4B — April 26 - May 9, 2019 — Architects & Engineers — Owners, Developers & Managers — M id A tlantic

Real Estate Journal


Architects & Engineers

n New York City, the De- partment of Sanitation (DSNY) exports more than By Lisa Cassidy, Senior Strategist and Founder for ecoImagine Zero Waste Design Guidelines Offer Architects Innovative Building Design Options and Tools I climate goals.”

Unfortunately, New York City is not the only major city facing high costs and anti- quated processes when it comes to managing waste, but they are among the few with very aggressive zero waste goals. According to OneNYC, “The City is committed to becoming a worldwide leader in solid waste management by achieving the goal of Zero Waste by 2030, eliminating the need to send waste to out-of-state landfills and minimizing the overall environmental impact of the city’s trash.” In an effort to achieve this

goal, New York-based Clare Miflin, architect at Kiss + Cathcart, Architects, brought together a team of architects and planners to develop a set of guidelines, called the Zero Waste Design Guidelines, that would offer architects innova- tive waste solutions for new building designs. The guidelines were created with the help of over 100 col- laborators including architects, planners, developers, city of- ficials, engineers, sustainabil- ity consultants, university researchers, waste haulers, recycling experts and building

managers. Even porters and superintendents were inter- viewed so that the team could fully address waste collection issues and issues confronting different building types. Rethinking the way waste is stored, managed, diverted and transported was central to de- veloping the Zero Waste Design Guidelines. And not a moment too soon. Mark Chambers, Di- rector of the Mayor’s Office of Sustainability stated, “Better designed, more effective, and more intentional waste man- agement is a necessary part of the City’s effort to meet its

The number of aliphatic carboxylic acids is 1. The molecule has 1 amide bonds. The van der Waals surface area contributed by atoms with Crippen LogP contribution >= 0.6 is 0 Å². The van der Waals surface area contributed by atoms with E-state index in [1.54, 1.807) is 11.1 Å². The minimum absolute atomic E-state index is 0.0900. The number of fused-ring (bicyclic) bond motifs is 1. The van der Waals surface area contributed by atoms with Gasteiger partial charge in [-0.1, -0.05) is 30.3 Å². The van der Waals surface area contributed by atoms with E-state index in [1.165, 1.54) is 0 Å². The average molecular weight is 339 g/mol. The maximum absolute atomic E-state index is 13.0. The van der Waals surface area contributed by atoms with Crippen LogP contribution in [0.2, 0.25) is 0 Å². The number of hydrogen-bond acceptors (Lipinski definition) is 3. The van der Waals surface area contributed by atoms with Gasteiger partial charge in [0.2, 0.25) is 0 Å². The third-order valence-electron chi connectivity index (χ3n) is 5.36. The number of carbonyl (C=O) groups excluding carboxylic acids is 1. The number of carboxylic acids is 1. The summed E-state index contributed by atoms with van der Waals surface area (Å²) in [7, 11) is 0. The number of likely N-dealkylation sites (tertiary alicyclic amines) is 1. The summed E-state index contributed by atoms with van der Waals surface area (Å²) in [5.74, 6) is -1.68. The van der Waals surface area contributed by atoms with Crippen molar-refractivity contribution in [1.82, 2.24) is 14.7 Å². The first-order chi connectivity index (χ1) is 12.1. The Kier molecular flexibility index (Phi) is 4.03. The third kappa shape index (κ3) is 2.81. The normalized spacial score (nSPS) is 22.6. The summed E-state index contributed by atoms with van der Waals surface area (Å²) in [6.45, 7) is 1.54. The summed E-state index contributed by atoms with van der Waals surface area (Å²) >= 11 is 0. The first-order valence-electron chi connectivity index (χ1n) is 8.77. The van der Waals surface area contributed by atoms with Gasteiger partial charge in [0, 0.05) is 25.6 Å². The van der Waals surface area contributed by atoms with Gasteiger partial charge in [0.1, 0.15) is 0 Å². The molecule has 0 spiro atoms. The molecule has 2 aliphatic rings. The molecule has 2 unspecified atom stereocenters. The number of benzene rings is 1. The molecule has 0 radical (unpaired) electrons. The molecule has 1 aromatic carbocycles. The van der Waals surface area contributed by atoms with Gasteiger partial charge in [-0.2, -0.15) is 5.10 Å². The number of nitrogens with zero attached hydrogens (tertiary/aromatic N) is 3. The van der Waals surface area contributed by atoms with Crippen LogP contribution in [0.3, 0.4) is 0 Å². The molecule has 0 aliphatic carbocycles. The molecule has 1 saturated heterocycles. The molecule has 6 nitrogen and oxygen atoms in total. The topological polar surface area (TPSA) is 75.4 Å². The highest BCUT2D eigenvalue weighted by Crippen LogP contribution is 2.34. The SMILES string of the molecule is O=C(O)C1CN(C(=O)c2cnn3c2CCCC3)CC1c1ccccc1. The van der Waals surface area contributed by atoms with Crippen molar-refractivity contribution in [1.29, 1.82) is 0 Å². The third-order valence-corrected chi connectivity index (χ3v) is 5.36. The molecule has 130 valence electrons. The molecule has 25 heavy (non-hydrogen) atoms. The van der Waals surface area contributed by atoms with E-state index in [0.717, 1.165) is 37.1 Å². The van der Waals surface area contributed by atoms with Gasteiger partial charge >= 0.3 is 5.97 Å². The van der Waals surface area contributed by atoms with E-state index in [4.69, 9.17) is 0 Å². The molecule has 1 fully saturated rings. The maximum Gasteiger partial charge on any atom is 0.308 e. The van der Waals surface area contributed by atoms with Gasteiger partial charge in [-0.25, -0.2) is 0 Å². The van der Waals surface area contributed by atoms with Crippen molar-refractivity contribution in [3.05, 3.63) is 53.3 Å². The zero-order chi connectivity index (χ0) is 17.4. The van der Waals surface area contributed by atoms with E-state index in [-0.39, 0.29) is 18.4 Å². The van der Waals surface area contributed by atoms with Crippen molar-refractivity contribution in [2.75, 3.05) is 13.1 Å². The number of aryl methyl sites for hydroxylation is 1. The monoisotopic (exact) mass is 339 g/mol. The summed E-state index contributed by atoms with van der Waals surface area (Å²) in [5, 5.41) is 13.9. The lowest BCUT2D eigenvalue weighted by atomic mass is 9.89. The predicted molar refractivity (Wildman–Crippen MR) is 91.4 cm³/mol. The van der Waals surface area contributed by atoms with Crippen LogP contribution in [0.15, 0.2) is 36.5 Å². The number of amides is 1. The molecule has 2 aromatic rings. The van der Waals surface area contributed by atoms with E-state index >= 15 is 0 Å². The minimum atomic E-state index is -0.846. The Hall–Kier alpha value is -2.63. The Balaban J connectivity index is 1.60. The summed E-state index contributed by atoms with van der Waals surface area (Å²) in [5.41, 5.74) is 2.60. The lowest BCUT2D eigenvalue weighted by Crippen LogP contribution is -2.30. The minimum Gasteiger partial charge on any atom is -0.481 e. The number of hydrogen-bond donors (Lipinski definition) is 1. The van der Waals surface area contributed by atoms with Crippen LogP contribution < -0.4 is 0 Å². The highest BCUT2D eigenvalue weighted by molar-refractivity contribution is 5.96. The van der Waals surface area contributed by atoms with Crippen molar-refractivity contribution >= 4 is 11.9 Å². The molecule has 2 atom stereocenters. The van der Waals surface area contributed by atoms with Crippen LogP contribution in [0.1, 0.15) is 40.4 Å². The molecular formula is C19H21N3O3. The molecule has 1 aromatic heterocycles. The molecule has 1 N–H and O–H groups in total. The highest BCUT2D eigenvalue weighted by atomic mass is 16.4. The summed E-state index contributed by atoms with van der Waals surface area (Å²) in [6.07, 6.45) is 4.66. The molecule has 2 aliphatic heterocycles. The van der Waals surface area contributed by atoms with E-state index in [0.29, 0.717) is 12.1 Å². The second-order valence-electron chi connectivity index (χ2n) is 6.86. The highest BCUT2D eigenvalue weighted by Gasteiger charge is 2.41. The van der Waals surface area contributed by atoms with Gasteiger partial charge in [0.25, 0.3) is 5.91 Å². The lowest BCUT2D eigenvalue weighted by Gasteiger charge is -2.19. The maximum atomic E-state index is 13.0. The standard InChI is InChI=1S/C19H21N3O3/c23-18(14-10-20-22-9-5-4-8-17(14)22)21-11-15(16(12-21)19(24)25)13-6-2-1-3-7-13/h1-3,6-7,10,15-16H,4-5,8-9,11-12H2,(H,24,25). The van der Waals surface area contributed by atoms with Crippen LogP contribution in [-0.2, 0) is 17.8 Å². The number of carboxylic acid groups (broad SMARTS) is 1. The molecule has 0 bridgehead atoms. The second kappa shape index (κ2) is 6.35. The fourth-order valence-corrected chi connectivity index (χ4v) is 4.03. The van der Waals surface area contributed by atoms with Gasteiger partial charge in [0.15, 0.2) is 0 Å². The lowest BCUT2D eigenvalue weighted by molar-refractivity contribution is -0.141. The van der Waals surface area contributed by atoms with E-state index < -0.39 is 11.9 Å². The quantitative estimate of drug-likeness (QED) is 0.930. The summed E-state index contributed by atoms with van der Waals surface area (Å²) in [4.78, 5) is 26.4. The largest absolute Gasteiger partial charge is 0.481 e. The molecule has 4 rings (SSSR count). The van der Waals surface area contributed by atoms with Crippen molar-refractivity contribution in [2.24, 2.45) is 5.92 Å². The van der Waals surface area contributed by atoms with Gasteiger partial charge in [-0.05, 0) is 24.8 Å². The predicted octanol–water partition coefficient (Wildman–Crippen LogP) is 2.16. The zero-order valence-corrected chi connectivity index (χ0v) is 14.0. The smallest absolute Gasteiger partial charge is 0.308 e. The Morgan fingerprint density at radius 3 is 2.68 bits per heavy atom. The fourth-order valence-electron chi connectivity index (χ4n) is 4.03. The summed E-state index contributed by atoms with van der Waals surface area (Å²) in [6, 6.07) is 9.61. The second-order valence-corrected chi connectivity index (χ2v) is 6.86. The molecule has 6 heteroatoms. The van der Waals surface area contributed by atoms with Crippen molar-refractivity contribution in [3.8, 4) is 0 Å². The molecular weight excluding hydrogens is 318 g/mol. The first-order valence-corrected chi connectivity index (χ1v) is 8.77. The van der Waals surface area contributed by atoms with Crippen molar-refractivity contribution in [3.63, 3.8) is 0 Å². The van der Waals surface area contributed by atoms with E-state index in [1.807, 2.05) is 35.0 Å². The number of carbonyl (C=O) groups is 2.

The Zero Waste Design Guidelines serve as both a set of practical recommendations and an inspiration for future build- ing designs in any major city. The guidelines can be found at zerowastedesign.org along with an online Waste Calculator that helps architects estimate waste volume and provides equipment recommendations for storing and compacting waste, baling recycled mate- rial (cardboard, plastic, alumi- num and glass) and managing organics. The calculator also gives developers and building owners an idea of the impact waste and recycling initiatives can have on the total volume of each waste stream. As you might expect, the online calculator is primarily intended for the design of new buildings where the volume of waste is not yet known, however it can also be used in existing buildings to see how the different type of equipment can reduce the volume of waste – allowing building managers to evaluate different waste diversion strategies. According to Clare Miflin, ”Good design should change behavior without people even noticing.” The Zero Waste Design Guidelines were made pos- sible with support from The Rockefeller Foundation and were developed in collaboration with the AIA New York Com- mittee on the Environment; Kiss + Cathcart, Architects; ClosedLoops; and the Foodprint Group. Lisa Cassidy is senior strategist and founder of ecoImagine. n SARA elects CTA Architects’ Yogev to president NEW YORK, NY — Archi- tect Asaf Yogev, AIA, SARA , an Associate with NYC-based CTA Architects, P.C. (CTA) , has been elected president of the New York Council of the Society of American Regis- tered Architects (SARA). SARA, founded in 1956, is a think tank and professional association of architects that provides its members with professional development and educational opportunities, fel- lowships, information on the industry’s best practices and technical innovations, and peer-to-peer networking. n

12,000 tons of waste each day. Because there is no waste stor- age require- me n t s f o r commercial b u i l d i n g s , each building

Lisa Cassidy

can manage waste as they see fit. For many building owners, waste is a costly process. It is managed manually and stored indoors or on loading docks.


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